Binkley also called into question the academic credentials of those serving on the commission, noting that the panel included “no professional historians of the United States.”

Historian Hanson, however, is a senior fellow at the Hoover Institution and a National Endowment for the Humanities fellow, who holds a Ph.D. in classics from Stanford University.

The chair of the commission is Larry P. Arnn, the president of Hillsdale College, where he is also a professor of history and politics.

Vice Chair Carol Swain is a former professor of political science and professor of law at Vanderbilt University, as well as a lifetime member of the James Madison Society at Princeton University.

And the executive director, Matthew Spalding, is a professor of constitutional government at Hillsdale College and dean of the college’s graduate school campus in Washington, D.C.

Spalding is also the best-selling author of the book, “We Still Hold These Truths: Rediscovering Our Principles, Reclaiming Our Future.”

Do you think the work of the 1776 Commission should continue?

Mike Gonzalez, a senior fellow at The Heritage Foundation and another commission member, said that the group wants to see the nation’s history taught and debated in a balanced way.

“That is the work we recommended in the 1776 report, for historians to look at primary sources, analyze what they meant in the context of the time, debate that meaning in good faith, without an agenda, and be ready to correct the record when proven wrong,” he wrote for The Daily Signal.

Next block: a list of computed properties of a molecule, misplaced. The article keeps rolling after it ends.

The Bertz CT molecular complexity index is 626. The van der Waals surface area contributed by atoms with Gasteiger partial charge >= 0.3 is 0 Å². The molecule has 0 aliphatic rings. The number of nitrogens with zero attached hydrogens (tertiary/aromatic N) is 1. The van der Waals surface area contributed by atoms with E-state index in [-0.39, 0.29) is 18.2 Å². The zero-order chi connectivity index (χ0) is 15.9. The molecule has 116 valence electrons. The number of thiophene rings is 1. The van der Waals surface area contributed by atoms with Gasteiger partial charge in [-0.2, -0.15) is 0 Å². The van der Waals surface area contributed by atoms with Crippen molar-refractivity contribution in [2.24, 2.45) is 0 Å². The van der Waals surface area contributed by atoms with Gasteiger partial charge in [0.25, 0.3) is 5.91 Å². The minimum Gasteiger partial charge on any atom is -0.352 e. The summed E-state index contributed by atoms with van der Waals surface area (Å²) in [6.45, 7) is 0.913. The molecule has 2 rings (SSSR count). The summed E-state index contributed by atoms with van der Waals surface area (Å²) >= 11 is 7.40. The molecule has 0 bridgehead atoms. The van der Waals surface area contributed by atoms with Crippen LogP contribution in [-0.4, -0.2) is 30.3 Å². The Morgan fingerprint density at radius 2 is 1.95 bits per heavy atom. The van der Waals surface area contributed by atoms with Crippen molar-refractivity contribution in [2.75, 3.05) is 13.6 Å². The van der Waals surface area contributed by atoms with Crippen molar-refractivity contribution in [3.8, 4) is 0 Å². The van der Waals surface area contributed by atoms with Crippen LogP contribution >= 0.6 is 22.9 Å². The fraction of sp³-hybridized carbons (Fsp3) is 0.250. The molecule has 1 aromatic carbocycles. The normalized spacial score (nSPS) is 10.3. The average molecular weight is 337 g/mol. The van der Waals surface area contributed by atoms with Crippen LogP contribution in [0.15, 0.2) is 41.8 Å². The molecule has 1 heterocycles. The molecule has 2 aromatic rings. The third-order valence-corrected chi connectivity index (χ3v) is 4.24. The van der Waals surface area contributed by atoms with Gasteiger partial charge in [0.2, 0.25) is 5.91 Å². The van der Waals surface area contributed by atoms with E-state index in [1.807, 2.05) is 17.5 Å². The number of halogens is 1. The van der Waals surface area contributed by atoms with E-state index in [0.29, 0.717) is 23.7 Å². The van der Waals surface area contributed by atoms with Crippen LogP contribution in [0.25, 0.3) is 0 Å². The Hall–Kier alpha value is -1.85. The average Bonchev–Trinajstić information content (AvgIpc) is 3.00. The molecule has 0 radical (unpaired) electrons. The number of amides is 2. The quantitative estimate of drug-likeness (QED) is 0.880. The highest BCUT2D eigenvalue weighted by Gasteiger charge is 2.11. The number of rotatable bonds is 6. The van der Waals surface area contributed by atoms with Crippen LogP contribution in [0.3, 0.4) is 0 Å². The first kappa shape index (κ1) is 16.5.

“To twist history to fit a political project is to write lies, which is why so many historians have criticized the 1619 Project, whose agenda is to make our America an object of contempt.”

Among the 1619 Project’s more fantastical claims is that the founders fought the Revolutionary War to protect slavery. Working against this claim: Great Britain did not outlaw slavery until 1833, over fifty years after America had already declared its independence.

In his July 3 address at Mount Rushmore, Trump defended America’s history.

“Our founders launched not only a revolution in government, but a revolution in the pursuit of justice, equality, liberty and prosperity. No nation has done more to advance the human condition than the United States of America. And no people have done more to promote human progress than the citizens of our great nation,” he said.

He lauded the 56 patriots who signed the Declaration of Independence, and thereby “enshrined a divine truth that changed the world forever when they said, ‘All men are created equal.'”

Trump also warned against the “merciless campaign to wipe out our history, defame our heroes, erase our values and indoctrinate our children.”

Gonzalez wrote that the commission plans to continue its work for the two-year period for which Trump established it, and The Heritage Foundation will continue to publish its recommendations.